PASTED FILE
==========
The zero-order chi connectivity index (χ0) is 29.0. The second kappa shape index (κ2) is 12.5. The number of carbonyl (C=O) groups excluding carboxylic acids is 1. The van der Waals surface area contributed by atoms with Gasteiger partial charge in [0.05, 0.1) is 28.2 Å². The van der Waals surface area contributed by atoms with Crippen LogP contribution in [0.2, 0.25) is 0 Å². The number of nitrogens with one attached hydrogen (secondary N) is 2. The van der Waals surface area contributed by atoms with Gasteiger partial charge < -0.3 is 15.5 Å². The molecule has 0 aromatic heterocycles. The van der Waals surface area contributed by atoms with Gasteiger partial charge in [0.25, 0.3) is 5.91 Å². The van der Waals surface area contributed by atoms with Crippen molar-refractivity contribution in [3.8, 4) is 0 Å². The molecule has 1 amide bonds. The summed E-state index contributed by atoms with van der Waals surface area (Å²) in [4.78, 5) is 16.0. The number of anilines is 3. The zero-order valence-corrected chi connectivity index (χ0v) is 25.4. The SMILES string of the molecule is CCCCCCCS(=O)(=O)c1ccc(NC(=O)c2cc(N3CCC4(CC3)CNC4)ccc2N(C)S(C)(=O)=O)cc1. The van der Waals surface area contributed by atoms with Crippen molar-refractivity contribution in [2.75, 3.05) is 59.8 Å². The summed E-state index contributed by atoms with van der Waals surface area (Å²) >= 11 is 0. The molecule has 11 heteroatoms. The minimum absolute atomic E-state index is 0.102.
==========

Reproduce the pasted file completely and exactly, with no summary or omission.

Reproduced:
The zero-order chi connectivity index (χ0) is 29.0. The second kappa shape index (κ2) is 12.5. The number of carbonyl (C=O) groups excluding carboxylic acids is 1. The van der Waals surface area contributed by atoms with Gasteiger partial charge in [0.05, 0.1) is 28.2 Å². The van der Waals surface area contributed by atoms with Crippen LogP contribution in [0.2, 0.25) is 0 Å². The number of nitrogens with one attached hydrogen (secondary N) is 2. The van der Waals surface area contributed by atoms with Gasteiger partial charge < -0.3 is 15.5 Å². The molecule has 0 aromatic heterocycles. The van der Waals surface area contributed by atoms with Gasteiger partial charge in [0.25, 0.3) is 5.91 Å². The van der Waals surface area contributed by atoms with Crippen molar-refractivity contribution in [3.8, 4) is 0 Å². The molecule has 1 amide bonds. The summed E-state index contributed by atoms with van der Waals surface area (Å²) in [4.78, 5) is 16.0. The number of anilines is 3. The zero-order valence-corrected chi connectivity index (χ0v) is 25.4. The SMILES string of the molecule is CCCCCCCS(=O)(=O)c1ccc(NC(=O)c2cc(N3CCC4(CC3)CNC4)ccc2N(C)S(C)(=O)=O)cc1. The van der Waals surface area contributed by atoms with Crippen molar-refractivity contribution in [2.75, 3.05) is 59.8 Å². The summed E-state index contributed by atoms with van der Waals surface area (Å²) >= 11 is 0. The molecule has 11 heteroatoms. The minimum absolute atomic E-state index is 0.102.